I’ve never played with Equilab, but if you have to input V’s range, it’s probably counting all of the possible hands V could have, calculating each hand’s odds of improving, including yours, then looking to see how many of V’s possible combos will produce the winning hand. In other words, it’s telling you how your hand will do against V’s entire range, not just one or 2 specific hands within that range.

“Outs” are cards that would complete a hand or improve it sufficiently to win the pot. For example, if you have QQ on the turn and V has KKK, you don’t have 2 outs because hitting another queen won’t win the pot. You will see this sort of thing a lot, especially with straight draws vs flush draws. If there are 8 cards that can fill your straight, but 2 of these will give your opponent a flush, those 2 cards aren’t outs!

Yes, you can do reverse odds like you mentioned in the last bit of your post. However, he can’t make a full house unless the board pairs, and if it does, you will have a full house too.

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Thanks again SPG!

One of the websites that I use states in an article:


The easiest way to get your equity is to remember these two simple rules:

  • On the flop, multiply your outs by four
  • On the turn, multiply your outs by two

This means with an open-ended straight draw (eight outs) you have a 32% chance of making your straight with two cards left to come.


There is a modification in the case of having more than 8 outs but it’s not important here. I’d also note that I have seen this estimation technique many times in different places.

Now that you’ve explained the most likely way Equilab is doing it’s calculations (yes, you’re right about inputting Vs range), it makes perfect sense and I should have thought of it myself!

I was doing really well with my estimates using the above guide until this particular hand came up. Given that it’s not complete nonsense to work in reverse outs I will see how that works next time something like this occurs.

You really are a great help :slight_smile:

Regards,
TA

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Strictly speaking, this isn’t calculating equity, it’s estimating your chance of making a particular hand. You could miss and still win with high card, or make some goofy one pair hand that wins. These possibilities are also part of your actual equity.

I understand that it isn’t exact and of course there’s all sorts of weird stuff that happens every day.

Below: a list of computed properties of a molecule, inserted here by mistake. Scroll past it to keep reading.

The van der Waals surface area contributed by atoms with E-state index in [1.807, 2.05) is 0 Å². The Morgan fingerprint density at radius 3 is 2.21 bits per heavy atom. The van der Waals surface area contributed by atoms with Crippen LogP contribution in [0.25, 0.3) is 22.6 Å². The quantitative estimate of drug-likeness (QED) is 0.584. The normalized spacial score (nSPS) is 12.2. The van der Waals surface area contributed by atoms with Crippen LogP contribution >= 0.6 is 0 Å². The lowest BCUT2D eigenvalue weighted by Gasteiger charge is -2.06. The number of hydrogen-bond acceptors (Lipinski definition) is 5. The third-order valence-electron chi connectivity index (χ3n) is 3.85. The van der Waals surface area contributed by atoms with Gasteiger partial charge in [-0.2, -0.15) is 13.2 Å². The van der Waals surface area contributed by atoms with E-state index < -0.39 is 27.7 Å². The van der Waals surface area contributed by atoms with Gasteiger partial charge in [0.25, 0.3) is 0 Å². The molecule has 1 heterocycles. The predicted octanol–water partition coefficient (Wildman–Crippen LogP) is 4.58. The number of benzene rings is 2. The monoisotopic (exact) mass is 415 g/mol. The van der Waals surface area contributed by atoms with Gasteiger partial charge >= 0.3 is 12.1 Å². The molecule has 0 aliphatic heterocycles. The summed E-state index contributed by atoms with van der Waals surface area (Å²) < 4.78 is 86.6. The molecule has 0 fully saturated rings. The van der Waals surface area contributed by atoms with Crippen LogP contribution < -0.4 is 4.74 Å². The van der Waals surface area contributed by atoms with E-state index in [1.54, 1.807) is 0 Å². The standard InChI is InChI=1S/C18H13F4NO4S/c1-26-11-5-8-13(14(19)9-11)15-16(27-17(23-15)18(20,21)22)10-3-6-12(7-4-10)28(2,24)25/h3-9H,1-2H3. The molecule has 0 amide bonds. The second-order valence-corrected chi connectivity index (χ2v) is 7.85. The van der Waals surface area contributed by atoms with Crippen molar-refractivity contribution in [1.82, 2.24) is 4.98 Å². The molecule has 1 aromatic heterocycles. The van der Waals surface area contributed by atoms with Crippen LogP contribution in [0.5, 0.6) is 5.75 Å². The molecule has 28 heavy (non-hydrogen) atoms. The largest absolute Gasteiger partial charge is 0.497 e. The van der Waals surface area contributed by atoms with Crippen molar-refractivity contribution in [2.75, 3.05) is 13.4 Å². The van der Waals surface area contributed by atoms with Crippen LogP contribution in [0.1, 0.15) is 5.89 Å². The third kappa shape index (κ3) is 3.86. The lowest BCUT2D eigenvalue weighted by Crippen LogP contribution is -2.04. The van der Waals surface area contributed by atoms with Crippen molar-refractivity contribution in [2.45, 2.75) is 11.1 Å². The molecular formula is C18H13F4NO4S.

All I’m looking for is something +/- 10% (or 5%!) … as I said, with the hand that puzzled me, there’s a non-zero probability of V drawing a royal flush. If that happens, I’ll just cop it as the universe moving in mysterious ways as the universe tends to do :slight_smile: I am certainly not going to calculate and memorise the probabilities of that event.

As I get better at counting outs I can start to allow for more events. For example, a straight draw also has a 2 pair draw or maybe a flush draw and so on. Even if I had the ability (I doubt if anybody does!), I most certainly don’t have the time to calculate every possible outcome - all I can do is refine my estimate to the most common winning hands based on my estimate of Vs range.

The reason for the original question is that I estimated 16% vs a calculated 78% and I don’t know if I missed some really obvious draws that increased the number of outs that I should have seen. I now think it is as you said: the programme accounts for every possible draw for both players and determined that, over the long run, QQ is a really strong hand on this flop.

I really like the idea of using reverse outs under some circumstances now that you’ve said it’s not complete rubbish. I think it will be applicable mostly when I’ve got a high pair and there’s a low board as in this particular case. More practise time will soon determine that!

As always, your time and interest is very much appreciated!

Regards,
TA

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Effectively, yes. It looks at each combo in each range that you enter and calculates the winner on each possible runout.

Hey, when did you join the ranks of the accountants? :stuck_out_tongue:

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2004, which was the same year I started applying game theory, information theory, decision theory, and psychology to poker.

But hahaha, I’m not an accountant, I’m a scientist! :slight_smile: